In the past, we wrote about how we had to transfer ozone data we had collected on paper onto the computer. However, processing this data requires more work than simply typing the numbers into the computer program Igor before we can start doing analysis.
While data on foliar damage in our plants was recorded by hand and only needed to be typed in, the data for the amount of ozone in the air was recorded every five minutes by the ozone monitor, and transferred wirelessly to an Excel sheet on a computer indoors. This ozone data could be copy and pasted into Igor. We then decided to average the data for each hour so we would not be looking at every five minutes using a procedure in Igor. We then did similar work for data from the weather station as with the ozone data. We also looked for and removed outliers, which are points in the data that seem out of place and are likely the result of mechanical errors in the monitor. These outliers would show up as large spikes when the data was graphed. Another sign of an outlier would be if the amount of stippling, chlorosis, and necropsy began to decrease, since foliar damage can only increase or stay at the same amount. Data also needed to be removed if we knew there was a point in time when the ozone monitor had malfunctioned.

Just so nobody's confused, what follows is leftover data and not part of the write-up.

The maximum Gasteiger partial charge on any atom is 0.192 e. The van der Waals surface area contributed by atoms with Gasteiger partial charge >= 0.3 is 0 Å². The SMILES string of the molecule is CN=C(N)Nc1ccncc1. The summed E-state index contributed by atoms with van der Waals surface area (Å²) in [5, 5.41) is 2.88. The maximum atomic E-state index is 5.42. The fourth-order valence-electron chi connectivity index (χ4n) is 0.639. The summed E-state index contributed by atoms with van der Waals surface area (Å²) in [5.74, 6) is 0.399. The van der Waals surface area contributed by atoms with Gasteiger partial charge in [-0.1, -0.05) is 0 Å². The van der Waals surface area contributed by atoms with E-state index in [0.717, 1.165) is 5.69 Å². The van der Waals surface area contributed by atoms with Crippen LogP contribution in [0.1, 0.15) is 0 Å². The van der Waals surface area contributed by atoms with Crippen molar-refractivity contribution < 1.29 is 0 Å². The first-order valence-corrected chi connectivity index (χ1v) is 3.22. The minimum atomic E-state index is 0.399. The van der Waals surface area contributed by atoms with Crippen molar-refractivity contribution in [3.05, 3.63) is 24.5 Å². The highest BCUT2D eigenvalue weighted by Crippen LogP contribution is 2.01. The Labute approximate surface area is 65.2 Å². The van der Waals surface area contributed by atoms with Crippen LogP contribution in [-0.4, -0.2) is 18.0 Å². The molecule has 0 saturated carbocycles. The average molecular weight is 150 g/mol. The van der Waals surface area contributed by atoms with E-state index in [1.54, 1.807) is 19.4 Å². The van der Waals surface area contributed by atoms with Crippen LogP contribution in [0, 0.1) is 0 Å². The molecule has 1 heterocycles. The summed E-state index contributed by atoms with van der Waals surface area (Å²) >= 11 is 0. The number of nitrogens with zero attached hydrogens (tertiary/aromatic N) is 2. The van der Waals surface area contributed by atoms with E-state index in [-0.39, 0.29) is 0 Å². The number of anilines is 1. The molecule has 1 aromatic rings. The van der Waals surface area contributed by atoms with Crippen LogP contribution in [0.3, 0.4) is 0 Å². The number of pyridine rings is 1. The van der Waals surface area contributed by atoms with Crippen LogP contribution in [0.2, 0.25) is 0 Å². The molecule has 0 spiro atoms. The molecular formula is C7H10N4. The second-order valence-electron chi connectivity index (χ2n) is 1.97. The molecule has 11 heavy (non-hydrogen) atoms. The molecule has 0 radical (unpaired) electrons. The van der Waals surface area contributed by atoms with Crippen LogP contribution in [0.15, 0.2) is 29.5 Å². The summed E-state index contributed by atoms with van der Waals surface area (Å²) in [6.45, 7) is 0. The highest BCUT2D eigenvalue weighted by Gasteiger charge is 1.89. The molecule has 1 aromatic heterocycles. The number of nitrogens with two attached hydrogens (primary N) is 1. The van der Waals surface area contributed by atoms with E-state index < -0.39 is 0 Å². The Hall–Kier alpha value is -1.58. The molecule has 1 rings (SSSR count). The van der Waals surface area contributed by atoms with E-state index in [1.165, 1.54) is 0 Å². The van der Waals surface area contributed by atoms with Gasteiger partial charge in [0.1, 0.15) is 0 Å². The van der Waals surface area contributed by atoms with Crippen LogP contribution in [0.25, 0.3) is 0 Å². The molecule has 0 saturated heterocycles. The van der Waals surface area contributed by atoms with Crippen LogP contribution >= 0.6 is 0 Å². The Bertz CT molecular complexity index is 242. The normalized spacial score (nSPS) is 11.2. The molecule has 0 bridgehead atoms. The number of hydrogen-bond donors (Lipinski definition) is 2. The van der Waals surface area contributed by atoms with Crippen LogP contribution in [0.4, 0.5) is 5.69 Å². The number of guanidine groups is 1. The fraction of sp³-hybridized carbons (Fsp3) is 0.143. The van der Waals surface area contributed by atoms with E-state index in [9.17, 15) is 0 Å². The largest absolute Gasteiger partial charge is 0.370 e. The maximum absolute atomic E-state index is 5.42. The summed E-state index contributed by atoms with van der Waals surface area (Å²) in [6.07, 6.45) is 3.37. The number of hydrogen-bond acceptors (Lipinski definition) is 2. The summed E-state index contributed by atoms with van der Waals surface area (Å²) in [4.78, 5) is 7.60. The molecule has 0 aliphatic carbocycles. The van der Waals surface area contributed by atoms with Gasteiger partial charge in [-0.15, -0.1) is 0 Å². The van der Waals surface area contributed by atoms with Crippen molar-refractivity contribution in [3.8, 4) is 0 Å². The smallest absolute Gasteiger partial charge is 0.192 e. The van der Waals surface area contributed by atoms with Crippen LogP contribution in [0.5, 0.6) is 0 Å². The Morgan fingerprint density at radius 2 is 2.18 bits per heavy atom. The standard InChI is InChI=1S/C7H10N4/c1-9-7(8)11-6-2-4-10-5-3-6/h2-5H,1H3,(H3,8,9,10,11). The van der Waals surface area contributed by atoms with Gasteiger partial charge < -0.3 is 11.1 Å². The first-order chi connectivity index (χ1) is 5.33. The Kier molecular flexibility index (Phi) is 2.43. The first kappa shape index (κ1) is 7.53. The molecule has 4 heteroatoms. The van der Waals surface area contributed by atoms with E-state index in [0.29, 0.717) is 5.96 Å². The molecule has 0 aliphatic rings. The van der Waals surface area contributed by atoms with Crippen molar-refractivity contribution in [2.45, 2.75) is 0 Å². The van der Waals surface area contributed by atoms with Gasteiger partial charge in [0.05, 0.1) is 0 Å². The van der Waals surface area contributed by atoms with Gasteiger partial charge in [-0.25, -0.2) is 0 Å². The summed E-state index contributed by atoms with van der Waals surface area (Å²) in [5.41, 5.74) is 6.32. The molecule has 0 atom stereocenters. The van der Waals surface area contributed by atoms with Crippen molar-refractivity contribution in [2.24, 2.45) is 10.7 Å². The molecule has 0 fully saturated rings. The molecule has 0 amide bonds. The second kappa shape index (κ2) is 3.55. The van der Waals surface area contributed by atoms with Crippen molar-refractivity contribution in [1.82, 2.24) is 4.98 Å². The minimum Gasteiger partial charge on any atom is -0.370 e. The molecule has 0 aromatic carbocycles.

Once this work was done, we made diurnal graphs, which show the average amount of ozone over the course of a day or the average of another part of our data, such as temperature. We could also then graph any of our sets of data for specific lengths of time, and compare different data sets on graphs (for example, stippling vs. amount of ozone). By using graphs of the data, we can now begin to ask questions about what the data can tell us and make conclusions. However, each season, we repeat the process of collecting, entering, and working with new data from the garden.